1. Providing consistent decision support for healthcare providers, especially where large amounts of data are involved
  2. Reducing the administrative burden so that healthcare professionals spend less time on paperwork
  3. Creating more time to focus on human interaction. The preceding two will allow health professionals to have more time with patients and for meaningful collaborations with colleagues

You can visit ArtiQ at their website and follow them via their social media channels

Pandemic Work Rhythms: Moonbird takes a look at the new “business as usual”

There’s no doubt that the novel coronavirus that causes Covid-19 has changed our lives. Of course, it has most heavily affected those directly infected, their families, and those caring for the sick. But the pandemic has affected – and will continue to affect – everyone and every facet of society, not least of which is our work rhythms.

The effects of the 2020 global pandemic on work rhythms and societal norms was the subject of a recent piece written by Karen Borremans, resident clinical psychologist at Flemish startup Moonbird. Her essay, which you can read in Dutch here, asked the big questions facing employers and employees alike these days: “Are we going to go back to the ‘normal’ work rhythm? What lessons are we learning? What will be different?”

Changes from every direction

A major theme that Karen highlights is change. We all had to change our daily life and adjust our rhythms when the pandemic and the lock downs started. Now that lock downs are lifting (and in some places being reinstated), there’s whole new sets of changes.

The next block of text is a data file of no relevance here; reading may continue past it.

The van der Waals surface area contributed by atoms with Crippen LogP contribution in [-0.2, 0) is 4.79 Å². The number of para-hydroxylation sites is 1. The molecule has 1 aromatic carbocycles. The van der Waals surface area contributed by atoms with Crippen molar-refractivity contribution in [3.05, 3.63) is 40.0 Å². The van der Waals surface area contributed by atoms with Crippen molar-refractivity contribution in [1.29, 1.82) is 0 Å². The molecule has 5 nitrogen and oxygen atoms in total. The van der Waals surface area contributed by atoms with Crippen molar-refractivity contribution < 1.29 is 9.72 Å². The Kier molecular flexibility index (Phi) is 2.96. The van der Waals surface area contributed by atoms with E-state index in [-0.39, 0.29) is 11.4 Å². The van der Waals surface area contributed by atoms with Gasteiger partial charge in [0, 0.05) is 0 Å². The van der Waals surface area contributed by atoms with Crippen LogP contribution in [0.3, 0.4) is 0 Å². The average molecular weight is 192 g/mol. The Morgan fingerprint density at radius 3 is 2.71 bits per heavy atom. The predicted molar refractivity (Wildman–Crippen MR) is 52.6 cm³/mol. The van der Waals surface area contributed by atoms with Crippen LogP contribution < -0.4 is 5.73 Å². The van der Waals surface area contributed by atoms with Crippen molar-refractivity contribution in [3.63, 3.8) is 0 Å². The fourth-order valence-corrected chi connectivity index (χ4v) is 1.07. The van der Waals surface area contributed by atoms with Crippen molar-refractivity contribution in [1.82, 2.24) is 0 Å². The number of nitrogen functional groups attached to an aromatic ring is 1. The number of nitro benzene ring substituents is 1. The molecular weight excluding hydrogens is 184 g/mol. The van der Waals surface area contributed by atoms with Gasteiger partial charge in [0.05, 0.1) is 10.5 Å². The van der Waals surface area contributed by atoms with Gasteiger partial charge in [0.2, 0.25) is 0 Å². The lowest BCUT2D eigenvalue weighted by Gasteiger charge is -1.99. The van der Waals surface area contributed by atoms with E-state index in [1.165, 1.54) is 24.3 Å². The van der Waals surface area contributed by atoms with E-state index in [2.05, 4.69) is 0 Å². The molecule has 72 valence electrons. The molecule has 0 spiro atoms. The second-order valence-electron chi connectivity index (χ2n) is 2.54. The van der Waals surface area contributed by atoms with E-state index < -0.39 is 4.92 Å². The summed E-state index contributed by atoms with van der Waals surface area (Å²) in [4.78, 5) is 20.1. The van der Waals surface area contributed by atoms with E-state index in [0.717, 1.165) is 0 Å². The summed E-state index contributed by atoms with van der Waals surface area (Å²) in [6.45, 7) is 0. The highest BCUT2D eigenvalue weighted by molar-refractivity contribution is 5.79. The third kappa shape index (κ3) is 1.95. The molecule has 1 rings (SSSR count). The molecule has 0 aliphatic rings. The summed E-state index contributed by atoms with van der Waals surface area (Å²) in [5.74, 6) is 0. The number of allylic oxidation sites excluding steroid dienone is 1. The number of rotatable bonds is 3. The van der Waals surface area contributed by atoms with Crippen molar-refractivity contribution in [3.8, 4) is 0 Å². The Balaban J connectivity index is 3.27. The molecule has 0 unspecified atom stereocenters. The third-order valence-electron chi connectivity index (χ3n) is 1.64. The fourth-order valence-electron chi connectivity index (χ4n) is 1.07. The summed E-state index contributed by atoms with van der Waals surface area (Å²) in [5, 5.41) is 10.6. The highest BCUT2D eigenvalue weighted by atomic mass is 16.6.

She points out that just because we’re adjusting back to work doesn’t mean that it’s not an adjustment. What’s more, nothing is going back to exactly the way it was. So no matter what, we’re still having to figure out new ways of working. At the same time, we’re also still figuring out new ways of playing, moving, traveling, and everything else. As official measures are revised, what we can and cannot do changes. Nothing is secure or permanent. This is challenging at the best of times, let alone in a stressful situation that has serious implications for our health.

As we transition back to a less locked down work rhythm, individuals need to be mindful of their mental health. We need to introspect, take time to breathe, and allow our emotions room so that they don’t overwhelm us. Karen further points out that we need to pay attention to our physical well-being as much as our mental: relaxation and balance need to be combined with movement and healthy eating and sleeping habits.